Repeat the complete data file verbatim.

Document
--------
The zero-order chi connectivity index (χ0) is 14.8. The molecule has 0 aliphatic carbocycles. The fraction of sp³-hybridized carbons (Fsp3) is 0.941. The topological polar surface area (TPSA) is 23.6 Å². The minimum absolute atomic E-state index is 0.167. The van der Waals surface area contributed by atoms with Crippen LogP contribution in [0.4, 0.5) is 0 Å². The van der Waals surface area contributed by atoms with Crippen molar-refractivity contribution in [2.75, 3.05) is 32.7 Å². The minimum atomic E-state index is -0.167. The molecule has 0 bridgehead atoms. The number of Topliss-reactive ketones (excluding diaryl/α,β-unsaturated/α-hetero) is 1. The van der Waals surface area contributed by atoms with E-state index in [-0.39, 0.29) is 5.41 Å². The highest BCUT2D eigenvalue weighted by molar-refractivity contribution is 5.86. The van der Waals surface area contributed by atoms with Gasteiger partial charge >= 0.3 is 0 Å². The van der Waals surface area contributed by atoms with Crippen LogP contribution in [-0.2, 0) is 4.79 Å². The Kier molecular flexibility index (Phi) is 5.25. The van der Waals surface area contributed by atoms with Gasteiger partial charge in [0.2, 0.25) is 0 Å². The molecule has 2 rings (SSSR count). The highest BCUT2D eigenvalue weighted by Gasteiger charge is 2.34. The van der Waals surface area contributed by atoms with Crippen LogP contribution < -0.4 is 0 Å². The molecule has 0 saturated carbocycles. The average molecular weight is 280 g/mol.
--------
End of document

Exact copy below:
The zero-order chi connectivity index (χ0) is 14.8. The molecule has 0 aliphatic carbocycles. The fraction of sp³-hybridized carbons (Fsp3) is 0.941. The topological polar surface area (TPSA) is 23.6 Å². The minimum absolute atomic E-state index is 0.167. The van der Waals surface area contributed by atoms with Crippen LogP contribution in [0.4, 0.5) is 0 Å². The van der Waals surface area contributed by atoms with Crippen molar-refractivity contribution in [2.75, 3.05) is 32.7 Å². The minimum atomic E-state index is -0.167. The molecule has 0 bridgehead atoms. The number of Topliss-reactive ketones (excluding diaryl/α,β-unsaturated/α-hetero) is 1. The van der Waals surface area contributed by atoms with E-state index in [-0.39, 0.29) is 5.41 Å². The highest BCUT2D eigenvalue weighted by molar-refractivity contribution is 5.86. The van der Waals surface area contributed by atoms with Gasteiger partial charge >= 0.3 is 0 Å². The van der Waals surface area contributed by atoms with Crippen LogP contribution in [-0.2, 0) is 4.79 Å². The Kier molecular flexibility index (Phi) is 5.25. The van der Waals surface area contributed by atoms with Gasteiger partial charge in [0.2, 0.25) is 0 Å². The molecule has 2 rings (SSSR count). The highest BCUT2D eigenvalue weighted by Gasteiger charge is 2.34. The van der Waals surface area contributed by atoms with Crippen LogP contribution < -0.4 is 0 Å². The molecule has 0 saturated carbocycles. The average molecular weight is 280 g/mol.